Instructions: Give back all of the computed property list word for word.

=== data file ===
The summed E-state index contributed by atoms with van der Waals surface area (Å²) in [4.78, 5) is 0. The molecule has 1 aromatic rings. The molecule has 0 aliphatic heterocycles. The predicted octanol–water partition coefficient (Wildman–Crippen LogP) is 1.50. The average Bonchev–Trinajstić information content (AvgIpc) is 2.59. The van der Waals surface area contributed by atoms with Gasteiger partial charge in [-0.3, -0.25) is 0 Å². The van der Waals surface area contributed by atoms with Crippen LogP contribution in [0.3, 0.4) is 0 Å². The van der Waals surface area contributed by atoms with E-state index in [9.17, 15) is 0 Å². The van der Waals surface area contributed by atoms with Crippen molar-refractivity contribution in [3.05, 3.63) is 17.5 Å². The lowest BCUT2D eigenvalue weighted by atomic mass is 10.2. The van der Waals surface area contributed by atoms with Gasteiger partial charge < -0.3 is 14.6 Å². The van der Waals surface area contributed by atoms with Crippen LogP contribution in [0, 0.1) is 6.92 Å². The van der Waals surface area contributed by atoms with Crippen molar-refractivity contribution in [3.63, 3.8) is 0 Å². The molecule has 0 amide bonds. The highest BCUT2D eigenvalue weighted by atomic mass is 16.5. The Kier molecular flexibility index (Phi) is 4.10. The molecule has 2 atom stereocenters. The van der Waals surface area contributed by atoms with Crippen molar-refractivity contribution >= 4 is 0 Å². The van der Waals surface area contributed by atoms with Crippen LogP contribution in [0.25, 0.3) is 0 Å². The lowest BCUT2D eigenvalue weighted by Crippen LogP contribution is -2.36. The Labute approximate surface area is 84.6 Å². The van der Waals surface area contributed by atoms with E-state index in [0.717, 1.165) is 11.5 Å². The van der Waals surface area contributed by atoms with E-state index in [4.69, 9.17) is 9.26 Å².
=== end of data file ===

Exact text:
The summed E-state index contributed by atoms with van der Waals surface area (Å²) in [4.78, 5) is 0. The molecule has 1 aromatic rings. The molecule has 0 aliphatic heterocycles. The predicted octanol–water partition coefficient (Wildman–Crippen LogP) is 1.50. The average Bonchev–Trinajstić information content (AvgIpc) is 2.59. The van der Waals surface area contributed by atoms with Gasteiger partial charge in [-0.3, -0.25) is 0 Å². The van der Waals surface area contributed by atoms with Crippen LogP contribution in [0.3, 0.4) is 0 Å². The van der Waals surface area contributed by atoms with E-state index in [9.17, 15) is 0 Å². The van der Waals surface area contributed by atoms with Crippen molar-refractivity contribution in [3.05, 3.63) is 17.5 Å². The lowest BCUT2D eigenvalue weighted by atomic mass is 10.2. The van der Waals surface area contributed by atoms with Gasteiger partial charge < -0.3 is 14.6 Å². The van der Waals surface area contributed by atoms with Crippen LogP contribution in [0, 0.1) is 6.92 Å². The van der Waals surface area contributed by atoms with Crippen molar-refractivity contribution in [3.63, 3.8) is 0 Å². The molecule has 0 amide bonds. The highest BCUT2D eigenvalue weighted by atomic mass is 16.5. The Kier molecular flexibility index (Phi) is 4.10. The molecule has 2 atom stereocenters. The van der Waals surface area contributed by atoms with Crippen molar-refractivity contribution >= 4 is 0 Å². The van der Waals surface area contributed by atoms with Crippen LogP contribution in [0.25, 0.3) is 0 Å². The lowest BCUT2D eigenvalue weighted by Crippen LogP contribution is -2.36. The Labute approximate surface area is 84.6 Å². The van der Waals surface area contributed by atoms with E-state index in [0.717, 1.165) is 11.5 Å². The van der Waals surface area contributed by atoms with E-state index in [4.69, 9.17) is 9.26 Å².